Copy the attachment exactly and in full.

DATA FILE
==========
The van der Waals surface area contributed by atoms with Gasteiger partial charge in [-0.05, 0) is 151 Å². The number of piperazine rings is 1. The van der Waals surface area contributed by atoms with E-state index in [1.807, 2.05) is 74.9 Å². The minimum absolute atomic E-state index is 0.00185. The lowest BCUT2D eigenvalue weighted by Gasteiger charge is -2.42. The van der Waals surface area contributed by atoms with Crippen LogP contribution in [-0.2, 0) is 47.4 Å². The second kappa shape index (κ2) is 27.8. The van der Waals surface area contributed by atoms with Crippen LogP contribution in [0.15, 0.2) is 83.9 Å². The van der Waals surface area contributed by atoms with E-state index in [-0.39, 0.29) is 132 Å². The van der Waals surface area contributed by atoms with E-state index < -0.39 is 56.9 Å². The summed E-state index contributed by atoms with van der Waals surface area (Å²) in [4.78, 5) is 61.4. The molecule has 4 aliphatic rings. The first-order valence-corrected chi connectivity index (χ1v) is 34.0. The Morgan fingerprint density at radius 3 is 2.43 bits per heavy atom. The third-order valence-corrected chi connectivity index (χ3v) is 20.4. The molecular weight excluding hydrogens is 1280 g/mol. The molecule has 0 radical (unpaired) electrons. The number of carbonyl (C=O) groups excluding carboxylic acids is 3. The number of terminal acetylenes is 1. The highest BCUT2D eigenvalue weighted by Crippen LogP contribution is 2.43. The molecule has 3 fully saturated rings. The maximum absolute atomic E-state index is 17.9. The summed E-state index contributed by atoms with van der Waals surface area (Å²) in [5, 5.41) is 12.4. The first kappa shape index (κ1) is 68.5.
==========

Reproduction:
The van der Waals surface area contributed by atoms with Gasteiger partial charge in [-0.05, 0) is 151 Å². The number of piperazine rings is 1. The van der Waals surface area contributed by atoms with E-state index in [1.807, 2.05) is 74.9 Å². The minimum absolute atomic E-state index is 0.00185. The lowest BCUT2D eigenvalue weighted by Gasteiger charge is -2.42. The van der Waals surface area contributed by atoms with Crippen LogP contribution in [-0.2, 0) is 47.4 Å². The second kappa shape index (κ2) is 27.8. The van der Waals surface area contributed by atoms with Crippen LogP contribution in [0.15, 0.2) is 83.9 Å². The van der Waals surface area contributed by atoms with E-state index in [-0.39, 0.29) is 132 Å². The van der Waals surface area contributed by atoms with E-state index < -0.39 is 56.9 Å². The summed E-state index contributed by atoms with van der Waals surface area (Å²) in [4.78, 5) is 61.4. The molecule has 4 aliphatic rings. The first-order valence-corrected chi connectivity index (χ1v) is 34.0. The Morgan fingerprint density at radius 3 is 2.43 bits per heavy atom. The third-order valence-corrected chi connectivity index (χ3v) is 20.4. The molecular weight excluding hydrogens is 1280 g/mol. The molecule has 0 radical (unpaired) electrons. The number of carbonyl (C=O) groups excluding carboxylic acids is 3. The number of terminal acetylenes is 1. The highest BCUT2D eigenvalue weighted by Crippen LogP contribution is 2.43. The molecule has 3 fully saturated rings. The maximum absolute atomic E-state index is 17.9. The summed E-state index contributed by atoms with van der Waals surface area (Å²) in [5, 5.41) is 12.4. The first kappa shape index (κ1) is 68.5.